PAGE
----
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POB dancers to appear at Park Ave. Armory in Wayne McGregor multi-media evening-length piece. Co-commissioned by PAA, POB, Sadler's Wells, Manchester International Festival, and FAENA Art. The piece will probably be part of POB 2015-16 or 16/17 season. Single tickets go on sale on 5/11:


Not a big McGregor fan but will go just to see POB dancers.

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He made a number of comments to the effect that the POB had, perhaps, gone too far in the direction of (non-ballet) contemporary dance and that the POB had lost focus as a ballet company. Madame Lefevre took exception to that in print which was why it was so funny to see the two of them being so convivial with each other at her farewell.

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He made a number of comments to the effect that the POB had, perhaps, gone too far in the direction of (non-ballet) contemporary dance and that the POB had lost focus as a ballet company. Madame Lefevre took exception to that in print which was why it was so funny to see the two of them being so convivial with each other at her farewell.

Politics are unlovely, to be sure. I'm sure Mr. M. will again put his foot in his mouth - just give him time.

Aurelie Dupont, Marie-Agnes Gillot, Jeremy Belingard, Eve Grinztajn, Sebastien Bertaud, and Julien Meyzindi will be dancing the new piece: http://www.dansesaveclaplume.com/en-coulisse/collaboration-entre-le-ballet-de-lopera-de-paris-et-la-compagnie-wayne-mc-gregor-random-dance/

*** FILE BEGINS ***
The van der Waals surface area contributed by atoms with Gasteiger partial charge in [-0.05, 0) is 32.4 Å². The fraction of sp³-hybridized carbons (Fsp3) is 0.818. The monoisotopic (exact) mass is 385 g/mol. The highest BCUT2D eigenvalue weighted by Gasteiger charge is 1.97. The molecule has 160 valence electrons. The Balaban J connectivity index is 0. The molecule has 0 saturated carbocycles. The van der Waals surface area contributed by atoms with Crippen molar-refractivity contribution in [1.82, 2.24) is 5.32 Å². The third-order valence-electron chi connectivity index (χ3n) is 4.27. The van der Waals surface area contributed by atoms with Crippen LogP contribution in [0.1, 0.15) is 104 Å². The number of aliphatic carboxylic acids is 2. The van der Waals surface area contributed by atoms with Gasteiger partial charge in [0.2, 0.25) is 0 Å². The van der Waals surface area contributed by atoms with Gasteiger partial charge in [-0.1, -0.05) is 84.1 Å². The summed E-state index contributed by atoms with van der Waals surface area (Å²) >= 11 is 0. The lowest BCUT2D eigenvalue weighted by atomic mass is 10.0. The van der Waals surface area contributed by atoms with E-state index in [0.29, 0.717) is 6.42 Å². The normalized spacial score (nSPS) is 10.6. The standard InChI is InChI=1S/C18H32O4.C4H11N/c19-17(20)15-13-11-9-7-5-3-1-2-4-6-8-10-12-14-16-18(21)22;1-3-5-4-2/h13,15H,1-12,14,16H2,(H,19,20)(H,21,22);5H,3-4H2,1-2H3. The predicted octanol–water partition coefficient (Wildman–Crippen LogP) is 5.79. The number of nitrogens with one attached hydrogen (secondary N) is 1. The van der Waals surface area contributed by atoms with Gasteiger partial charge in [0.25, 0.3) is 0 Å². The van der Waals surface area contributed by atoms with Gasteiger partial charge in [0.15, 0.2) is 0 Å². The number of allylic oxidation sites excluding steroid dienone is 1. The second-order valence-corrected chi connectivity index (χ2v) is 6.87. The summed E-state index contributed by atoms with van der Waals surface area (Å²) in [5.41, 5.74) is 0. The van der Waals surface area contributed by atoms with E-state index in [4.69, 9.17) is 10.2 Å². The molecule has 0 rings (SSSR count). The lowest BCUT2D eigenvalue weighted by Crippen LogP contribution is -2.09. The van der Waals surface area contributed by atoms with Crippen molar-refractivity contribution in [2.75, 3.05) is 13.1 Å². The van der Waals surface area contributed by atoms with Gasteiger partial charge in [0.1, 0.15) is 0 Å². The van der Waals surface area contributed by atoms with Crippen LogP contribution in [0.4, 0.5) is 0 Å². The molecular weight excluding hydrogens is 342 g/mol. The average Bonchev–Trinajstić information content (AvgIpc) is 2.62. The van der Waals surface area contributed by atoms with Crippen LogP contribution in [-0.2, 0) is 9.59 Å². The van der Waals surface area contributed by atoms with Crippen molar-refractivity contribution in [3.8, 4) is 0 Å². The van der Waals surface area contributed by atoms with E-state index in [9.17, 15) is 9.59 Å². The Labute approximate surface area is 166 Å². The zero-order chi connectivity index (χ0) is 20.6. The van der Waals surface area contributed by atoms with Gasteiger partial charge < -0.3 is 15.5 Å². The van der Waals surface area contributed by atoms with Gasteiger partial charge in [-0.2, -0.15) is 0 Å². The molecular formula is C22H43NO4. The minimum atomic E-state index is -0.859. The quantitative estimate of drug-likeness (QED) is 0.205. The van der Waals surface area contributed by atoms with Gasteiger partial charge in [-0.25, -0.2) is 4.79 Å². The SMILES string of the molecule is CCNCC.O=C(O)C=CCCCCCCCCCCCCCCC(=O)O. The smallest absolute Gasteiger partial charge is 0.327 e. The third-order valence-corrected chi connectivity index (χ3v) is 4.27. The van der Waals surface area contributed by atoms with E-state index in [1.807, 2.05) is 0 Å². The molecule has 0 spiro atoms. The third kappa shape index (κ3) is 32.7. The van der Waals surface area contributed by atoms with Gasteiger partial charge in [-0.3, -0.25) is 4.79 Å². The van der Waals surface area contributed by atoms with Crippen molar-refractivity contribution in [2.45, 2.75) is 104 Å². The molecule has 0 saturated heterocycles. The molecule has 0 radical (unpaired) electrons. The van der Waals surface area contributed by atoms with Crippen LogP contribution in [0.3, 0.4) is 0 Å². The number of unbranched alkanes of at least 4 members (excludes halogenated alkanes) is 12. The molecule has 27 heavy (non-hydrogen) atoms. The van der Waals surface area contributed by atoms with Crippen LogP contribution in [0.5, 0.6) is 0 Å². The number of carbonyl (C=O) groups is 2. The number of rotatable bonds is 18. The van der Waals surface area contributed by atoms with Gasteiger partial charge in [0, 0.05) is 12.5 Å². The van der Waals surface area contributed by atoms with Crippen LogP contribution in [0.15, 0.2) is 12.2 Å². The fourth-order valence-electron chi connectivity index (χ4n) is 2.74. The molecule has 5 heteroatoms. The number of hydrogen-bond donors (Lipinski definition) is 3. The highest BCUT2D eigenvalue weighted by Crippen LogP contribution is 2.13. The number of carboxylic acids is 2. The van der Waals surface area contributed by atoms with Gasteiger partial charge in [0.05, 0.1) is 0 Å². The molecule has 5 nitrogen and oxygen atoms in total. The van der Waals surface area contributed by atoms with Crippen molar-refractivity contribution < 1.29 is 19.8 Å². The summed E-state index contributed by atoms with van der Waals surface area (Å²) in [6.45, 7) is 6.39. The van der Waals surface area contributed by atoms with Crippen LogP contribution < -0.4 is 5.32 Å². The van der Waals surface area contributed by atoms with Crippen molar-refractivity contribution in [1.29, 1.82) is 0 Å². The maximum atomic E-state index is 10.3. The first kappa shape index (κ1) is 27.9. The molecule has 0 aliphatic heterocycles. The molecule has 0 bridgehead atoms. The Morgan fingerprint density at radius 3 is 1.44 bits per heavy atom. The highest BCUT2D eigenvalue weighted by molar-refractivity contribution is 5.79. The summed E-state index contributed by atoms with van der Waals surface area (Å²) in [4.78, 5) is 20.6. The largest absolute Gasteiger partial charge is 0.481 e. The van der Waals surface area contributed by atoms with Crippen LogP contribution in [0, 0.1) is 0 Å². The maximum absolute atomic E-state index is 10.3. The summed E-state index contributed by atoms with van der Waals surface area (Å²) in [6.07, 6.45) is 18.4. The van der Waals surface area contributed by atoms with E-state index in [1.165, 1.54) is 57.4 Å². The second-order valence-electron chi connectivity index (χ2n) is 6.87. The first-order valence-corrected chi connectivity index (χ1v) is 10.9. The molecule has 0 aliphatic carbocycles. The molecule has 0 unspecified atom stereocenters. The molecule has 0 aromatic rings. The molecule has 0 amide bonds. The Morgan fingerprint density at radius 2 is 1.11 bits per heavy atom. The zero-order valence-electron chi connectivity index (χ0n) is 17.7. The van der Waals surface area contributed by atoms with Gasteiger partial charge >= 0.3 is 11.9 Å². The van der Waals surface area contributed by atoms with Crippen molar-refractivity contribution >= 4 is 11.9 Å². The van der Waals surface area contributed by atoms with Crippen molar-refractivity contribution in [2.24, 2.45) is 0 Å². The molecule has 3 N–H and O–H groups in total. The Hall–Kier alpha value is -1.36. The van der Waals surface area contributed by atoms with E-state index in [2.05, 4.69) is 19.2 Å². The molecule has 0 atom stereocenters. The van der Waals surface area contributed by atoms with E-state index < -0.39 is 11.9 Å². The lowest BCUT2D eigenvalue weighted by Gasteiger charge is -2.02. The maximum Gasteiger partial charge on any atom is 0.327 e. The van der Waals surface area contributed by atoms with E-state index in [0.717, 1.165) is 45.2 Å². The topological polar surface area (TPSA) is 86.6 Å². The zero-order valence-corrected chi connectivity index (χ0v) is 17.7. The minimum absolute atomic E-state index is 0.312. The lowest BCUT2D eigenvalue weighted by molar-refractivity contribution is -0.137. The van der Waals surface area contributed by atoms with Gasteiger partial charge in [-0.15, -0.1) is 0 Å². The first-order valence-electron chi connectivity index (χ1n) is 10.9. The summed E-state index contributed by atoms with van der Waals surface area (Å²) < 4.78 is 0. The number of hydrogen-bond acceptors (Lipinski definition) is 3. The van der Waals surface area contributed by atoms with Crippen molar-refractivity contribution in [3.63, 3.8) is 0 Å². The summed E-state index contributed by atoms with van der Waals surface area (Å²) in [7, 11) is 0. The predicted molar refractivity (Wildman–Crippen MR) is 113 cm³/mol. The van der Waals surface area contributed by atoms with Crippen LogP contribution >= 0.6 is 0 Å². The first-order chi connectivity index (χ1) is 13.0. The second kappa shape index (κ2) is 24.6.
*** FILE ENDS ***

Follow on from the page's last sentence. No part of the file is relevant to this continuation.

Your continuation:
That answers my second question. I would think this is worth going to if you are in the area.

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I'm really starting to dread the announcement next month of the POB's 2015-16 season . . .

Me too, and not just because of the standardised neoclassical rep but the standardised contemporary dance and music. Jerome Bel and Nico Muhly (how ambitious!) confirmed, according to an interview with Millepied. Slightly interested in the ballet set to Daft Punk, but not very. Stephane Lissner's programming isn't any better though - a diverse range of operas but too many predictable directors. It's all about easy patronage, I guess.

Either way, I will try to see this when it's in Manchester. I think the last time the POB was in the UK was Le Parc with Laurent Hilaire and Aurelie Dupont. 2005?

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This collaboration of McGregor and POB dancers, titled Tree of Codes, was recently reviewed in the NY Times.

Sounds interesting. It's coming to the Park Ave Armory in September.

Thanks for the link. I was interested in this comment:

"But “Tree of Codes” is all wow and no substance. One amazing lighting effect or scenery change succeeds another; dancers pour on and off the stage in a never-ending procession of limb-lashing, body-rippling, how-do-they-do-that awesomeness; the music sends forth insistent rhythms and wordless vocals."

I may be conflating opinions but I seem to remember some similar comments about Forsythe's work (especially In the Middle for the POB) back in the day. I'm very curious to hear more about the work when it gets to NYC this autumn.

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I saw the first night of Tree of Codes and immediately booked for last night when I got home!

Critical opinion seems divided - non-dance critics loved it but the dance critics, while not condemnatory, were saying same old same old.

I've seen Wayne McGregor's own company several times and also Infra and Chroma at RB. I have enjoyed what I have seen but am no expert on his work.

Having seen and loved Tree of Codes twice (despite some apparent issues with the set last night (the mirror effects did not work properly for part of the time)) I have come to the conclusion that it is best not to see it as a dance piece but as an overall experience! That said, the dancers, without exception, are utterly magnificent.